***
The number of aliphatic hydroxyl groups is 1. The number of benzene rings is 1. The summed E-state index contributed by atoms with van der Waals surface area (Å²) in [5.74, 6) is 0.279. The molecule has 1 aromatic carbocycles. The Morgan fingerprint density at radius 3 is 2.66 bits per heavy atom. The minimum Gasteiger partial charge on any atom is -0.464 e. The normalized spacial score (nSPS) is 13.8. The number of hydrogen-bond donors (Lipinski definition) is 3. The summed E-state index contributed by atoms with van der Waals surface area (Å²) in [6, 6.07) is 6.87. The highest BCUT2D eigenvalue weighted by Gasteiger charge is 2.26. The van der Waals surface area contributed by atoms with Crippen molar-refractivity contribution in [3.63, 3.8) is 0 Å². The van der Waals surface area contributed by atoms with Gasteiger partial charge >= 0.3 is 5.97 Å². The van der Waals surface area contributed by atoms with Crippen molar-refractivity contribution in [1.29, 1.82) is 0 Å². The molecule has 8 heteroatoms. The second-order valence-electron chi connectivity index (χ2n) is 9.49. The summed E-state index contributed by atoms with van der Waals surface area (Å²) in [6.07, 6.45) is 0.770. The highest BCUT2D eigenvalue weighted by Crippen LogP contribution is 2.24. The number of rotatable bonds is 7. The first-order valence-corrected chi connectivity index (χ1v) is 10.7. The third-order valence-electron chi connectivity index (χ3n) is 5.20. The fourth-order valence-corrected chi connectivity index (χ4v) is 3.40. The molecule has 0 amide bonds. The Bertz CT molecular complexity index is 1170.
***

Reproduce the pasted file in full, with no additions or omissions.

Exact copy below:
The number of aliphatic hydroxyl groups is 1. The number of benzene rings is 1. The summed E-state index contributed by atoms with van der Waals surface area (Å²) in [5.74, 6) is 0.279. The molecule has 1 aromatic carbocycles. The Morgan fingerprint density at radius 3 is 2.66 bits per heavy atom. The minimum Gasteiger partial charge on any atom is -0.464 e. The normalized spacial score (nSPS) is 13.8. The number of hydrogen-bond donors (Lipinski definition) is 3. The summed E-state index contributed by atoms with van der Waals surface area (Å²) in [6, 6.07) is 6.87. The highest BCUT2D eigenvalue weighted by Gasteiger charge is 2.26. The van der Waals surface area contributed by atoms with Crippen molar-refractivity contribution in [3.63, 3.8) is 0 Å². The van der Waals surface area contributed by atoms with Gasteiger partial charge >= 0.3 is 5.97 Å². The van der Waals surface area contributed by atoms with Crippen molar-refractivity contribution in [1.29, 1.82) is 0 Å². The molecule has 8 heteroatoms. The second-order valence-electron chi connectivity index (χ2n) is 9.49. The summed E-state index contributed by atoms with van der Waals surface area (Å²) in [6.07, 6.45) is 0.770. The highest BCUT2D eigenvalue weighted by Crippen LogP contribution is 2.24. The number of rotatable bonds is 7. The first-order valence-corrected chi connectivity index (χ1v) is 10.7. The third-order valence-electron chi connectivity index (χ3n) is 5.20. The fourth-order valence-corrected chi connectivity index (χ4v) is 3.40. The molecule has 0 amide bonds. The Bertz CT molecular complexity index is 1170.